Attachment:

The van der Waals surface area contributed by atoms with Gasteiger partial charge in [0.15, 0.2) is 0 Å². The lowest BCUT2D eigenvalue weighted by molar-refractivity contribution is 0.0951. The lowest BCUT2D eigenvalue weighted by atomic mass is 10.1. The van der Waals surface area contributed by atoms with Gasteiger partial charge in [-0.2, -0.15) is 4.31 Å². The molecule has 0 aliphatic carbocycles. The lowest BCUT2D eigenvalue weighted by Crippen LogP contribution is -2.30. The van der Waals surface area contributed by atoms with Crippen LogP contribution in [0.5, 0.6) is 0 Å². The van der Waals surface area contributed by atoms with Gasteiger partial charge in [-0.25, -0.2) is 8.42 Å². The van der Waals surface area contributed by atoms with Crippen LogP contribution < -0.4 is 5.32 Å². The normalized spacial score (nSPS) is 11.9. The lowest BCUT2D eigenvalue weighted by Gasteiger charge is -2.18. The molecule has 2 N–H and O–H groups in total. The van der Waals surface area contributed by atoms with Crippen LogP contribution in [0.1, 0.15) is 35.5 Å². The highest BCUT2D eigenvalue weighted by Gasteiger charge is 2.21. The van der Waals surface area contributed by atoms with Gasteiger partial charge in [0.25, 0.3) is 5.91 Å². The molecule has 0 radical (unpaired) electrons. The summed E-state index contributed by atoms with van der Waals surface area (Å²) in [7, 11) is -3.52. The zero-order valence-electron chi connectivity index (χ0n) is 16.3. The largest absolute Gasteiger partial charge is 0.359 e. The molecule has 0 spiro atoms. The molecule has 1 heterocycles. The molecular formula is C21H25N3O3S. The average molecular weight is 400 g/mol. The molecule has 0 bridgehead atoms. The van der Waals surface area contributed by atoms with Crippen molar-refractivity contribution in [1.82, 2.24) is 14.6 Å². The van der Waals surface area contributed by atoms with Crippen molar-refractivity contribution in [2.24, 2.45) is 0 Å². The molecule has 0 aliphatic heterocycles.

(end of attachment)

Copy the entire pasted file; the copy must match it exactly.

The van der Waals surface area contributed by atoms with Gasteiger partial charge in [0.15, 0.2) is 0 Å². The lowest BCUT2D eigenvalue weighted by molar-refractivity contribution is 0.0951. The lowest BCUT2D eigenvalue weighted by atomic mass is 10.1. The van der Waals surface area contributed by atoms with Gasteiger partial charge in [-0.2, -0.15) is 4.31 Å². The molecule has 0 aliphatic carbocycles. The lowest BCUT2D eigenvalue weighted by Crippen LogP contribution is -2.30. The van der Waals surface area contributed by atoms with Crippen LogP contribution in [0.5, 0.6) is 0 Å². The van der Waals surface area contributed by atoms with Gasteiger partial charge in [-0.25, -0.2) is 8.42 Å². The van der Waals surface area contributed by atoms with Crippen LogP contribution < -0.4 is 5.32 Å². The normalized spacial score (nSPS) is 11.9. The lowest BCUT2D eigenvalue weighted by Gasteiger charge is -2.18. The molecule has 2 N–H and O–H groups in total. The van der Waals surface area contributed by atoms with Crippen LogP contribution in [0.1, 0.15) is 35.5 Å². The highest BCUT2D eigenvalue weighted by Gasteiger charge is 2.21. The van der Waals surface area contributed by atoms with Gasteiger partial charge in [0.25, 0.3) is 5.91 Å². The molecule has 0 radical (unpaired) electrons. The summed E-state index contributed by atoms with van der Waals surface area (Å²) in [7, 11) is -3.52. The zero-order valence-electron chi connectivity index (χ0n) is 16.3. The largest absolute Gasteiger partial charge is 0.359 e. The molecule has 0 spiro atoms. The molecule has 1 heterocycles. The molecular formula is C21H25N3O3S. The average molecular weight is 400 g/mol. The molecule has 0 bridgehead atoms. The van der Waals surface area contributed by atoms with Crippen molar-refractivity contribution in [1.82, 2.24) is 14.6 Å². The van der Waals surface area contributed by atoms with Crippen molar-refractivity contribution in [2.24, 2.45) is 0 Å². The molecule has 0 aliphatic heterocycles.